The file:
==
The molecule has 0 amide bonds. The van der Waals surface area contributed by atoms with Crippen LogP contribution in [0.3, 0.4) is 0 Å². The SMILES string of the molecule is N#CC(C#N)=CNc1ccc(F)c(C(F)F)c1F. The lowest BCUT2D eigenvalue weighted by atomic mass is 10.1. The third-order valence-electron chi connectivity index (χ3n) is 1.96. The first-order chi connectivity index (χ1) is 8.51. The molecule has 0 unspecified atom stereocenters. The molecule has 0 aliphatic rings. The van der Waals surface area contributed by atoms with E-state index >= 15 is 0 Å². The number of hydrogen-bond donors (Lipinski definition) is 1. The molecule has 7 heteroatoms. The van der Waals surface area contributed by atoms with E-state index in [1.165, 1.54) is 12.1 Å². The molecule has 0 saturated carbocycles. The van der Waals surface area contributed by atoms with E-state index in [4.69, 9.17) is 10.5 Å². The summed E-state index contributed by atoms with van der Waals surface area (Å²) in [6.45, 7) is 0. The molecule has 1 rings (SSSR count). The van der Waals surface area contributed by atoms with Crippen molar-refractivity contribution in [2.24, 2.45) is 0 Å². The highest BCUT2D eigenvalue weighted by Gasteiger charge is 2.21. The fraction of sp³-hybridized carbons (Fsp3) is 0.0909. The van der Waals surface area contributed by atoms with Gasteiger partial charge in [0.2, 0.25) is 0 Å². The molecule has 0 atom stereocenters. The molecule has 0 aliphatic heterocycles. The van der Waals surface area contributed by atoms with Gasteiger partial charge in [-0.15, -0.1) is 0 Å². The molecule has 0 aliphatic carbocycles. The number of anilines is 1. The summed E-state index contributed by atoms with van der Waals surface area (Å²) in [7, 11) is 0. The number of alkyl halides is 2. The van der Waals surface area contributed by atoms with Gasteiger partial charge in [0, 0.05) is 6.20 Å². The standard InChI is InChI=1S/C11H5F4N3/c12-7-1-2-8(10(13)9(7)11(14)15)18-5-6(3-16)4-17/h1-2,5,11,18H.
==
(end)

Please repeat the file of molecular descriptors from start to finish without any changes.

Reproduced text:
The molecule has 0 amide bonds. The van der Waals surface area contributed by atoms with Crippen LogP contribution in [0.3, 0.4) is 0 Å². The SMILES string of the molecule is N#CC(C#N)=CNc1ccc(F)c(C(F)F)c1F. The lowest BCUT2D eigenvalue weighted by atomic mass is 10.1. The third-order valence-electron chi connectivity index (χ3n) is 1.96. The first-order chi connectivity index (χ1) is 8.51. The molecule has 0 unspecified atom stereocenters. The molecule has 0 aliphatic rings. The van der Waals surface area contributed by atoms with E-state index >= 15 is 0 Å². The number of hydrogen-bond donors (Lipinski definition) is 1. The molecule has 7 heteroatoms. The van der Waals surface area contributed by atoms with E-state index in [1.165, 1.54) is 12.1 Å². The molecule has 0 saturated carbocycles. The van der Waals surface area contributed by atoms with E-state index in [4.69, 9.17) is 10.5 Å². The summed E-state index contributed by atoms with van der Waals surface area (Å²) in [6.45, 7) is 0. The molecule has 1 rings (SSSR count). The van der Waals surface area contributed by atoms with Crippen molar-refractivity contribution in [2.24, 2.45) is 0 Å². The highest BCUT2D eigenvalue weighted by Gasteiger charge is 2.21. The fraction of sp³-hybridized carbons (Fsp3) is 0.0909. The van der Waals surface area contributed by atoms with Gasteiger partial charge in [0.2, 0.25) is 0 Å². The molecule has 0 atom stereocenters. The molecule has 0 aliphatic heterocycles. The van der Waals surface area contributed by atoms with Gasteiger partial charge in [-0.15, -0.1) is 0 Å². The molecule has 0 aliphatic carbocycles. The number of anilines is 1. The summed E-state index contributed by atoms with van der Waals surface area (Å²) in [7, 11) is 0. The number of alkyl halides is 2. The van der Waals surface area contributed by atoms with Gasteiger partial charge in [0, 0.05) is 6.20 Å². The standard InChI is InChI=1S/C11H5F4N3/c12-7-1-2-8(10(13)9(7)11(14)15)18-5-6(3-16)4-17/h1-2,5,11,18H.